What Are We Up to All Winter Long?
Think we are dormant when the apple trees are? Think again.
Things may seem quiet here at Lakeland Orchard during the winter months and early spring, but nature is always working behind the scenes for spring growth, and we work hard to help it along. Wintertime is a vital season, in fact. Did you know that apple trees actually require chill hours? They need the right amount of cold for the flower buds to open and to produce juicy, crisp fruit. Along with that, the trees need human help too, and that's where we come in.
Over the winter months, we keep busy pruning our trees. We need to prune in the winter while trees are dormant, and we must finish pruning before the trees reach a growing stage called “green tip.” The reason we prune in the winter is to keep the branches young on the trees for two reasons. The first is that young branches produce nicer fruit. The second is that large branches make a tree want to make more large branches.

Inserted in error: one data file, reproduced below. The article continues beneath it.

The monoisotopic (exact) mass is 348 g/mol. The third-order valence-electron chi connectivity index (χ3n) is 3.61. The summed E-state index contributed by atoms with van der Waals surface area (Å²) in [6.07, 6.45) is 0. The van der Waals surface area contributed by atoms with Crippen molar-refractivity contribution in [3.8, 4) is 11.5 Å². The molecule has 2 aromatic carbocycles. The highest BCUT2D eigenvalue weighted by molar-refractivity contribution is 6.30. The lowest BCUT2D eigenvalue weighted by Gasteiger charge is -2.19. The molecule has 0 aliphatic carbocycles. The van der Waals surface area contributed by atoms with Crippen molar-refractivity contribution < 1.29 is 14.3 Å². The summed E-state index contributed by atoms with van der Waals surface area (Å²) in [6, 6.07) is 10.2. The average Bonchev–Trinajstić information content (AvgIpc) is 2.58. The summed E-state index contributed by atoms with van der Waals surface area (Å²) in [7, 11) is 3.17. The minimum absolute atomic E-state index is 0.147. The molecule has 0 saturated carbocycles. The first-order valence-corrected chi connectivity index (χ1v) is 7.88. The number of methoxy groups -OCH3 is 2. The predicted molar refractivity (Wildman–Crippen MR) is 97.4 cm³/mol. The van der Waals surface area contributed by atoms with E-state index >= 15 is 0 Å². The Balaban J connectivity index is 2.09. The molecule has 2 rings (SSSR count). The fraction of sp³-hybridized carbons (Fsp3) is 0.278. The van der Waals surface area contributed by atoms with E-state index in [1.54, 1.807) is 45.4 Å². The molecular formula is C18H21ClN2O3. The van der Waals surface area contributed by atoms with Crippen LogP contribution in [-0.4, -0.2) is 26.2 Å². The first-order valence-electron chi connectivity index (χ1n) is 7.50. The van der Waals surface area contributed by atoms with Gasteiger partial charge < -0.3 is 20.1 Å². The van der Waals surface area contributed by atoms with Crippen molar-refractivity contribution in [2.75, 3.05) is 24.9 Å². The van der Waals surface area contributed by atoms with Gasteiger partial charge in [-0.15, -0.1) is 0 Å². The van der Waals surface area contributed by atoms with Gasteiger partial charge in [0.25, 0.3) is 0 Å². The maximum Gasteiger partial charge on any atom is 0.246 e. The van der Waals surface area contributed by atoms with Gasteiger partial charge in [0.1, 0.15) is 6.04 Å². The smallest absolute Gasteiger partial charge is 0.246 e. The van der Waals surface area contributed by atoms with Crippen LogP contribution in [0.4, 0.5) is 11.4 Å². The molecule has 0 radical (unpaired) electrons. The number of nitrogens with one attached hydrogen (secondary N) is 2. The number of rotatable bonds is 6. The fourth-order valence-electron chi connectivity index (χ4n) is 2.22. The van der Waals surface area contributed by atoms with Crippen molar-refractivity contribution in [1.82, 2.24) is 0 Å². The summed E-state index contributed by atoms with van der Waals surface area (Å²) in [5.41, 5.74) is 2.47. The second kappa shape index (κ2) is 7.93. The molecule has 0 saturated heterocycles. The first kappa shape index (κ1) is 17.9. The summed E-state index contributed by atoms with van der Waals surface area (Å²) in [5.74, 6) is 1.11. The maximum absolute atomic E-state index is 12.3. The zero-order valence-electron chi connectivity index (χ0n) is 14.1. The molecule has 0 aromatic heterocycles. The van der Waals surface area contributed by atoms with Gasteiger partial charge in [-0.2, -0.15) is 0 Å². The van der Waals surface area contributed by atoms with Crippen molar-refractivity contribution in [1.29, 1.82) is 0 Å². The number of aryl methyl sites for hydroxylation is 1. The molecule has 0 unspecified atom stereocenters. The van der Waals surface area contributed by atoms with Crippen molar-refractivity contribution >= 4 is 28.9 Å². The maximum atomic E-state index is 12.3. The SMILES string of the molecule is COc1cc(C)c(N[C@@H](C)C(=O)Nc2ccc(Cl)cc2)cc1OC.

Another reason we prune is to reduce the number of fruit buds that a tree will have. That might not seem to make sense. Why wouldn't we want more buds? It's because we want each tree to have a specific amount of fruit buds to help with fruit production control. It's kind of like Goldilocks looking for the “just right” temperatures and amount. Some trees require more pruning because they are aggressive growers, and some are slower and require less.
We take about two months to prune depending on the weather and the size of our crew. Apple trees can grow 1 to 3 feet vertically and grow 5 to 20 new side branches every year. Once we've taken care of our existing trees, it's time to turn our attention to planting. Apple tree planting takes place in April or May. If we are replacing old trees, we have to cut them and dig new holes for the new trees. If we are adding to the orchard, we need to install trellis systems first in the late fall or early winter and then plant new trees.
As for our other plants and trees, the Christmas trees don't need much attention other than some winter shearing if we were not able to do that in the late summer. Nature is taking care of itself in the off-season until it is time to prepare the field for the sunflowers and zinnias in the spring.
So the next time you pick one of our apples and take a delicious bite, just think of all that nature has done behind the scenes, with a little bit of help from us.